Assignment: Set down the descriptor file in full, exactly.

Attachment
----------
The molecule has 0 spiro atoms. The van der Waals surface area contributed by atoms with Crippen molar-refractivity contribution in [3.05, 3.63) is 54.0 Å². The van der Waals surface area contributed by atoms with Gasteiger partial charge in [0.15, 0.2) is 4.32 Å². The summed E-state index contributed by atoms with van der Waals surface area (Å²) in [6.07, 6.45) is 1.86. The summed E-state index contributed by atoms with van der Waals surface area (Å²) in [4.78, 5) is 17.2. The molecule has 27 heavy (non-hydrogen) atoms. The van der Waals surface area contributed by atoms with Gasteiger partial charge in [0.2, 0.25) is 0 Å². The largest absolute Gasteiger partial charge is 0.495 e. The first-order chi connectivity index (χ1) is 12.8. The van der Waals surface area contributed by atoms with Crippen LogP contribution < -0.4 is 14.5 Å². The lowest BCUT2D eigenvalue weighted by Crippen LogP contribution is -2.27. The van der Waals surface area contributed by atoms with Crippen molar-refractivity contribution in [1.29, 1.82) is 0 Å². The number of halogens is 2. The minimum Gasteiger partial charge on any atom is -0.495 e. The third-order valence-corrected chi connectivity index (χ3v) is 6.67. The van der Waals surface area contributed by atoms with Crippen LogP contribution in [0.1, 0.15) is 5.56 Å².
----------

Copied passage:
The molecule has 0 spiro atoms. The van der Waals surface area contributed by atoms with Crippen molar-refractivity contribution in [3.05, 3.63) is 54.0 Å². The van der Waals surface area contributed by atoms with Gasteiger partial charge in [0.15, 0.2) is 4.32 Å². The summed E-state index contributed by atoms with van der Waals surface area (Å²) in [6.07, 6.45) is 1.86. The summed E-state index contributed by atoms with van der Waals surface area (Å²) in [4.78, 5) is 17.2. The molecule has 27 heavy (non-hydrogen) atoms. The van der Waals surface area contributed by atoms with Gasteiger partial charge in [0.2, 0.25) is 0 Å². The largest absolute Gasteiger partial charge is 0.495 e. The first-order chi connectivity index (χ1) is 12.8. The van der Waals surface area contributed by atoms with Crippen LogP contribution < -0.4 is 14.5 Å². The lowest BCUT2D eigenvalue weighted by Crippen LogP contribution is -2.27. The van der Waals surface area contributed by atoms with Crippen molar-refractivity contribution in [1.29, 1.82) is 0 Å². The number of halogens is 2. The minimum Gasteiger partial charge on any atom is -0.495 e. The third-order valence-corrected chi connectivity index (χ3v) is 6.67. The van der Waals surface area contributed by atoms with Crippen LogP contribution in [0.1, 0.15) is 5.56 Å².